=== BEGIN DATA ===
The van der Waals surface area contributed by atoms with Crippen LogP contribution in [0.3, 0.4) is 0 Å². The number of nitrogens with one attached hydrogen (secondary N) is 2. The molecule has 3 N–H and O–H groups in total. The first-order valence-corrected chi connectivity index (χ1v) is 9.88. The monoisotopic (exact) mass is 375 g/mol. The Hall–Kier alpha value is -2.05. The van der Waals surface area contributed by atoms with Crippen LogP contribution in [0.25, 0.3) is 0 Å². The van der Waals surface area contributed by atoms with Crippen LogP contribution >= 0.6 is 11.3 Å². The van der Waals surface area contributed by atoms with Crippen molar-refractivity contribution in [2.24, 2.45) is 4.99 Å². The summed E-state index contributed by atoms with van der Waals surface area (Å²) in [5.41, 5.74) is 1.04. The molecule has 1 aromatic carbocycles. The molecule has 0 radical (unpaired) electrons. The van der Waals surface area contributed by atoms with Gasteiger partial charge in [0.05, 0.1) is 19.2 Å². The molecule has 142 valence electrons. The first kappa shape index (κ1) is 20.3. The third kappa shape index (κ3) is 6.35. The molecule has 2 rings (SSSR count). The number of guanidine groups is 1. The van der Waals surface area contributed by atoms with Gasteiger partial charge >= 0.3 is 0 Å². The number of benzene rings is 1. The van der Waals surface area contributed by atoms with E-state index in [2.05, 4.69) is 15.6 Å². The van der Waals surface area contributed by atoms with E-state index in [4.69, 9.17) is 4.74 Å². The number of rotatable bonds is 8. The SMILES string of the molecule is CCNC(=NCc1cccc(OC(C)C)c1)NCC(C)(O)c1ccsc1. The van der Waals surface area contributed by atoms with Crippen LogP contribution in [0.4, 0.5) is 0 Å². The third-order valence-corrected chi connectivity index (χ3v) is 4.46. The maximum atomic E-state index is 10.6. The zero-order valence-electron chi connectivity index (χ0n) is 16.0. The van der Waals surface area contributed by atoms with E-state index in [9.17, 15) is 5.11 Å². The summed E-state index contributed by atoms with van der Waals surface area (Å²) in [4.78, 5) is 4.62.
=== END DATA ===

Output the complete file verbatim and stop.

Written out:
The van der Waals surface area contributed by atoms with Crippen LogP contribution in [0.3, 0.4) is 0 Å². The number of nitrogens with one attached hydrogen (secondary N) is 2. The molecule has 3 N–H and O–H groups in total. The first-order valence-corrected chi connectivity index (χ1v) is 9.88. The monoisotopic (exact) mass is 375 g/mol. The Hall–Kier alpha value is -2.05. The van der Waals surface area contributed by atoms with Crippen LogP contribution in [0.25, 0.3) is 0 Å². The van der Waals surface area contributed by atoms with Crippen LogP contribution >= 0.6 is 11.3 Å². The van der Waals surface area contributed by atoms with Crippen molar-refractivity contribution in [2.24, 2.45) is 4.99 Å². The summed E-state index contributed by atoms with van der Waals surface area (Å²) in [5.41, 5.74) is 1.04. The molecule has 1 aromatic carbocycles. The molecule has 0 radical (unpaired) electrons. The van der Waals surface area contributed by atoms with Gasteiger partial charge in [0.05, 0.1) is 19.2 Å². The molecule has 142 valence electrons. The first kappa shape index (κ1) is 20.3. The third kappa shape index (κ3) is 6.35. The molecule has 2 rings (SSSR count). The number of guanidine groups is 1. The van der Waals surface area contributed by atoms with Gasteiger partial charge >= 0.3 is 0 Å². The number of benzene rings is 1. The van der Waals surface area contributed by atoms with E-state index in [2.05, 4.69) is 15.6 Å². The van der Waals surface area contributed by atoms with E-state index in [4.69, 9.17) is 4.74 Å². The number of rotatable bonds is 8. The SMILES string of the molecule is CCNC(=NCc1cccc(OC(C)C)c1)NCC(C)(O)c1ccsc1. The van der Waals surface area contributed by atoms with Crippen LogP contribution in [0.4, 0.5) is 0 Å². The third-order valence-corrected chi connectivity index (χ3v) is 4.46. The maximum atomic E-state index is 10.6. The zero-order valence-electron chi connectivity index (χ0n) is 16.0. The van der Waals surface area contributed by atoms with E-state index in [9.17, 15) is 5.11 Å². The summed E-state index contributed by atoms with van der Waals surface area (Å²) in [4.78, 5) is 4.62.